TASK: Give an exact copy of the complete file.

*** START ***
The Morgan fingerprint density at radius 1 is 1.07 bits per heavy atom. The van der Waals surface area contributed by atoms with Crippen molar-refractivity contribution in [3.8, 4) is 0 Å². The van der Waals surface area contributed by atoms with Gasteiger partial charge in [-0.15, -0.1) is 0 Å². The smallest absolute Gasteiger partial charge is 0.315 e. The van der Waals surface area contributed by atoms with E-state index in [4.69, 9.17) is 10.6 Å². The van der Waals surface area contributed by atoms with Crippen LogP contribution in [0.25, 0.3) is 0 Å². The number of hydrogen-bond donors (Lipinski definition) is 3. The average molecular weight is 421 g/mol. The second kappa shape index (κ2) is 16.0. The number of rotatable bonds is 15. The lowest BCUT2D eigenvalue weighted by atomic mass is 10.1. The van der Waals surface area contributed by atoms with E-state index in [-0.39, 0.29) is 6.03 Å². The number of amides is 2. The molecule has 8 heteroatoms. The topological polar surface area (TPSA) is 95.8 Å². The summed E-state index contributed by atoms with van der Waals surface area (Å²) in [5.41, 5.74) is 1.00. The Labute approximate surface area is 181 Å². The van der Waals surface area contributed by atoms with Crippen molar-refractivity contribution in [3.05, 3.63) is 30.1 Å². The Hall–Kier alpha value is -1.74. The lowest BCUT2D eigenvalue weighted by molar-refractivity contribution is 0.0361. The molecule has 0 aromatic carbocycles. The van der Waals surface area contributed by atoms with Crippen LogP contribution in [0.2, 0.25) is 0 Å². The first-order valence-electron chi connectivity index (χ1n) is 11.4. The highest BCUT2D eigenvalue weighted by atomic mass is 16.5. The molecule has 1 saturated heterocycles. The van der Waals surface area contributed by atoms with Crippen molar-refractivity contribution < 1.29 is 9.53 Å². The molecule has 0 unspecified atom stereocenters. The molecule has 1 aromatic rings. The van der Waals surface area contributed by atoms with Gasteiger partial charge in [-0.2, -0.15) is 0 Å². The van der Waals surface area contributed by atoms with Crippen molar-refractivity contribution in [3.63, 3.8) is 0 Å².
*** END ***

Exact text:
The Morgan fingerprint density at radius 1 is 1.07 bits per heavy atom. The van der Waals surface area contributed by atoms with Crippen molar-refractivity contribution in [3.8, 4) is 0 Å². The van der Waals surface area contributed by atoms with Gasteiger partial charge in [-0.15, -0.1) is 0 Å². The smallest absolute Gasteiger partial charge is 0.315 e. The van der Waals surface area contributed by atoms with E-state index in [4.69, 9.17) is 10.6 Å². The van der Waals surface area contributed by atoms with Crippen LogP contribution in [0.25, 0.3) is 0 Å². The number of hydrogen-bond donors (Lipinski definition) is 3. The average molecular weight is 421 g/mol. The second kappa shape index (κ2) is 16.0. The number of rotatable bonds is 15. The lowest BCUT2D eigenvalue weighted by atomic mass is 10.1. The van der Waals surface area contributed by atoms with E-state index in [-0.39, 0.29) is 6.03 Å². The number of amides is 2. The molecule has 8 heteroatoms. The topological polar surface area (TPSA) is 95.8 Å². The summed E-state index contributed by atoms with van der Waals surface area (Å²) in [5.41, 5.74) is 1.00. The Labute approximate surface area is 181 Å². The van der Waals surface area contributed by atoms with Crippen molar-refractivity contribution in [3.05, 3.63) is 30.1 Å². The Hall–Kier alpha value is -1.74. The lowest BCUT2D eigenvalue weighted by molar-refractivity contribution is 0.0361. The molecule has 0 aromatic carbocycles. The van der Waals surface area contributed by atoms with Crippen LogP contribution in [0.2, 0.25) is 0 Å². The first-order valence-electron chi connectivity index (χ1n) is 11.4. The highest BCUT2D eigenvalue weighted by atomic mass is 16.5. The molecule has 1 saturated heterocycles. The van der Waals surface area contributed by atoms with Crippen molar-refractivity contribution < 1.29 is 9.53 Å². The molecule has 0 unspecified atom stereocenters. The molecule has 1 aromatic rings. The van der Waals surface area contributed by atoms with Gasteiger partial charge in [-0.2, -0.15) is 0 Å². The van der Waals surface area contributed by atoms with Crippen molar-refractivity contribution in [3.63, 3.8) is 0 Å².